It is early Wednesday morning, and I am standing in a kitchen area in the Miami-Beach Convention Center, watching some 50 FIU students getting to work on food prep for Friday nights' Perrier-Jouët BubbleQ event at the South Beach Wine & Food Festival. I am not the only one looking on -- FIU chef-instructor Michael Moran, chef and culinary coordinator of the Festival, is keeping a close eye on things. He is, at the same time, on the phone going over innumerable details with a host of people, directing students on what to do, checking off items on pieces of paper on a table in front of him, and answering my questions -- the first of which regards numbers. "We'll prepare about 1,800 pounds of pork, 1,500 pounds of beef filet, 1,200 pounds of fish, 1,000 pounds of chicken, 800 pounds of cabbage, and several hundred pounds of 'nouveau' potato salad and other side dishes" he replies. The 3,000 guests expected at Friday nights' Champagne BBQ will not go hungry.
FIU started the South Beach Wine & Food Festival, and now each year presents it along with partner Southern Wine & Spirits of Florida as a fundraiser for its Teaching Restaurant Program and the Southern Wine & Spirits Beverage Management Center -- both located on FIU's Biscayne Bay Campus in North Miami. Much of the festival's prep work takes place at the school's state-of-the-art commercial kitchens.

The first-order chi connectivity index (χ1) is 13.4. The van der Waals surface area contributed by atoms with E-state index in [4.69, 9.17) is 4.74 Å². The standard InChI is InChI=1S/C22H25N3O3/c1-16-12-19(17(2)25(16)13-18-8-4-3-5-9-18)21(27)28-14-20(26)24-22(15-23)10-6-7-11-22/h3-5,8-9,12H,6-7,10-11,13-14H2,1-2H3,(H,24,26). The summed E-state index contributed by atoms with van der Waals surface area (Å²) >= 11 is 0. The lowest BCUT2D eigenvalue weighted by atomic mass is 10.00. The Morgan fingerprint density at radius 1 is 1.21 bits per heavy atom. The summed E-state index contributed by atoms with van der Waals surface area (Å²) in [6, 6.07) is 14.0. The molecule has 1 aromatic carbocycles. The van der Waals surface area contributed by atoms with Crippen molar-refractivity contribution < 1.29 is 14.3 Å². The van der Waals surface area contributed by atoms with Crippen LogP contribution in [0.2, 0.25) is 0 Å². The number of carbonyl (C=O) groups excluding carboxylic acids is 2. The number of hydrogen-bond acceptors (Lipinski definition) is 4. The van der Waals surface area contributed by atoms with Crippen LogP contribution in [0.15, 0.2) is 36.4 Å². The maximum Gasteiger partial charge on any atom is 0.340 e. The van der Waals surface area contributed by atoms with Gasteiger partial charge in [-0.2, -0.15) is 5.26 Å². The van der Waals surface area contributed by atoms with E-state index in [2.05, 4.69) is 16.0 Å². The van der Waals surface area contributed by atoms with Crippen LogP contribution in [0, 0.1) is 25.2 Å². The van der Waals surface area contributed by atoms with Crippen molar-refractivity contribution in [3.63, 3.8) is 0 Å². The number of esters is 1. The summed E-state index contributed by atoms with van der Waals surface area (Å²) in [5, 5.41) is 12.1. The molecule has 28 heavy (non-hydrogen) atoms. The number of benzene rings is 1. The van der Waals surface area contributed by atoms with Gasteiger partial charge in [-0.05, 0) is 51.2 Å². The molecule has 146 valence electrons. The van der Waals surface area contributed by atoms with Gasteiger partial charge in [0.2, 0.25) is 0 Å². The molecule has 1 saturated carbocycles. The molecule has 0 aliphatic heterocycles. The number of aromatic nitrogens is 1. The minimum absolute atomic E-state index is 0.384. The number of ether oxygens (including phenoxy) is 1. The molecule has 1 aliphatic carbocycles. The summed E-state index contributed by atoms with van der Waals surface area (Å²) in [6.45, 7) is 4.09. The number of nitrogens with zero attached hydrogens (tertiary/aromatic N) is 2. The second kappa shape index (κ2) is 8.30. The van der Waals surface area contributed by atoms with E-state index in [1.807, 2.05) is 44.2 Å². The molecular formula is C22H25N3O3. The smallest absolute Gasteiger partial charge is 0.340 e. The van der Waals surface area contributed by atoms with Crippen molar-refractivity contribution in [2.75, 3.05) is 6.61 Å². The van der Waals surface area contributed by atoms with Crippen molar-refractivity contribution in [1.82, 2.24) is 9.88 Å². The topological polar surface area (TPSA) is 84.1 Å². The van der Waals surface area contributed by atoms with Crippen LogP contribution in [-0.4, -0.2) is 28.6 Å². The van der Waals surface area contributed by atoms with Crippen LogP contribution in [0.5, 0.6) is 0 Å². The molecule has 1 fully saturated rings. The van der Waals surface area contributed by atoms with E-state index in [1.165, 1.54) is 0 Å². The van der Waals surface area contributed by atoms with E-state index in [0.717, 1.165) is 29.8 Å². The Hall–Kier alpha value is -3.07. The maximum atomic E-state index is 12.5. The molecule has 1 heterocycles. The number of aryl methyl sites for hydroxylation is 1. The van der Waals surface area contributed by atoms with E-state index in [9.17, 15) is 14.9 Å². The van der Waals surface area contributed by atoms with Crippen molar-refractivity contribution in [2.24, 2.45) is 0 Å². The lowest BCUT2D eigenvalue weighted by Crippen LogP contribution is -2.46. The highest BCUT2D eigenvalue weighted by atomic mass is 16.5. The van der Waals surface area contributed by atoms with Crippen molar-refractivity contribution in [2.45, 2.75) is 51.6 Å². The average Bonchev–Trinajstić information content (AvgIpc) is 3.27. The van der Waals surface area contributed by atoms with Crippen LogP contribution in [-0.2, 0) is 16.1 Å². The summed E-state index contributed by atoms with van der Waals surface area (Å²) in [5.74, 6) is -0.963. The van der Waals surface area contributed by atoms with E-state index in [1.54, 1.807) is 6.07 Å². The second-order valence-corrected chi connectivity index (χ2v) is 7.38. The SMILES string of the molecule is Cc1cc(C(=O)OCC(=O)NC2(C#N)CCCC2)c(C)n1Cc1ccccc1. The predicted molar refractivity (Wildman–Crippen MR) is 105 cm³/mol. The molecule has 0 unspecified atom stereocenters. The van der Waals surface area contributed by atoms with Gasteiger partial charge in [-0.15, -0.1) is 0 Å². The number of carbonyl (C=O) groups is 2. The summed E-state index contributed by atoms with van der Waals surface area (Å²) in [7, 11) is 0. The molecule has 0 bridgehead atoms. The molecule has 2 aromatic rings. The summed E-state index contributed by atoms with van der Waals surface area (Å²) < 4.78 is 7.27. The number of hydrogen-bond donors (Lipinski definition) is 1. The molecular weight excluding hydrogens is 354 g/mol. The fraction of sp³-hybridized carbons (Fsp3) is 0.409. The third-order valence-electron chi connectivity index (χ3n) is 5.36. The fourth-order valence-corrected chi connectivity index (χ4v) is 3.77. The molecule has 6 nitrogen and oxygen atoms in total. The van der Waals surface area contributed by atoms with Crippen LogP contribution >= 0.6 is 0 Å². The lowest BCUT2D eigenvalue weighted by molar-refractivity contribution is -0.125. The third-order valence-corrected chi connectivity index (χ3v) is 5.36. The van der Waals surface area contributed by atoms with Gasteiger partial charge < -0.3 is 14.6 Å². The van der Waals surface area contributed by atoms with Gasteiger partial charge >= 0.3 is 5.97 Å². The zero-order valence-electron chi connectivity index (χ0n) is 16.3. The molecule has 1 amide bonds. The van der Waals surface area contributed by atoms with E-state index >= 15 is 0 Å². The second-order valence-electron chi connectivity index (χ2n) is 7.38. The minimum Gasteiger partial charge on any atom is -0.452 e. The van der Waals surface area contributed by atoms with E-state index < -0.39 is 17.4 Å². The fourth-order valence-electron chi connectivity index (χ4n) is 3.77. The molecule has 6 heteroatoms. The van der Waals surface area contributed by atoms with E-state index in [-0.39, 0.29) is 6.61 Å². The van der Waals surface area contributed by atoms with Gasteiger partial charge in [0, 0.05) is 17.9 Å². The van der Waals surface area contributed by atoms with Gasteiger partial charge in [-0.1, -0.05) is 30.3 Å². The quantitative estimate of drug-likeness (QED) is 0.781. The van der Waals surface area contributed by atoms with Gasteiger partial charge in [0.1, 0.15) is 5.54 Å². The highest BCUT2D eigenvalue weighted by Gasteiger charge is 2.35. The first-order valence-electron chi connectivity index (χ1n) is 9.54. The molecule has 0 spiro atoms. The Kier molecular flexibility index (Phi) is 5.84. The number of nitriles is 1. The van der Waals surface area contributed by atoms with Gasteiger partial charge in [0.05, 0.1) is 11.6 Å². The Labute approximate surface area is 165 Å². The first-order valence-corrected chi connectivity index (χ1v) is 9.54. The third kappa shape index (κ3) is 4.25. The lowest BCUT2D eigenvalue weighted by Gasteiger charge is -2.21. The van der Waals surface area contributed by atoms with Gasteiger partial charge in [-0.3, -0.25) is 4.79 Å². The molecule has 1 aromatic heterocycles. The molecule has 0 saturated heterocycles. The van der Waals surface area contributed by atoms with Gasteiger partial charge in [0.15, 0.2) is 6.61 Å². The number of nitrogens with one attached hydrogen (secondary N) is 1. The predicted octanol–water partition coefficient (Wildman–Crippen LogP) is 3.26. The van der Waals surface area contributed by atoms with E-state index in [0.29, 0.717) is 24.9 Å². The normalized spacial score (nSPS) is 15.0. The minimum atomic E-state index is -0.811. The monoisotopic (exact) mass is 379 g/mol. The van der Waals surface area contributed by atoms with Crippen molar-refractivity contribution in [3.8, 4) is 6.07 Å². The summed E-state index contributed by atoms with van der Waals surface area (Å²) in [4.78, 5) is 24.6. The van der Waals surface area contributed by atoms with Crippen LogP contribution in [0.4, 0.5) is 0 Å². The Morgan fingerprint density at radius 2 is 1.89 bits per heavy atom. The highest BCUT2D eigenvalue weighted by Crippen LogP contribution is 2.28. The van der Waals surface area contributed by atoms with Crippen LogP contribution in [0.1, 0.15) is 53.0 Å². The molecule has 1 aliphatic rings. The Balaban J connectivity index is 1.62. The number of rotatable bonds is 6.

"When it's ready we pack it into a refrigerated, 65-foot 18-wheeler", says Moran, and from there it gets delivered to the beach beyond the Delano hotel. There the students will continue their work, assisting top chefs (and Top Chefs) from around the country in cooking up and dishing out tons of barbecue and fixins'.
The chefs who will be at the Champagne BBQ event include: Rick Bayless (Frontera Grill/Topolobampo, Chicago, IL), Tyler Florence, Tom Colicchio (Craft Restaurants, New York, NY), Tony Neely (Neely's Bar-B-Que, Memphis), Art Smith (Table 52, Chicago, IL), and Myron Mixon (Jack's Old South BBQ, Unadilla, GA). Local participant chefs are Clay Conley (Azul), Jonathan Eismann (Pacific Time), Govind Armstrong (Table 8), Howie Kleinberg (Bulldog Barbecue), Andrew Swersky (The Forge), Claude Troisgros (Blue Door), and Peter Vauthy (RED the Steakhouse).
"Only the good chefs will show up tomorrow, the ones who really care how their dishes are coming along" one student told me on Wednesday. "The rest will come on Friday." On my way out the door, before 10 a.m. Wednesday morning, the first chef arrived to check on how things were progressing. It was Jonathan Eismann.
The behind-the-scenes stars, though, are the 700 Hospitality majors who will help out in a variety of capacities both before and during the festival. For all their work they get paid only knowledge, but participating in a huge event such as this, and seeing how it comes together, can be invaluable for those going on to careers in food and beverage management. Michael Moran knows this, and spends months getting his students ready for the project. Now it is showtime.
Tomorrow we'll return and see how things are progressing.
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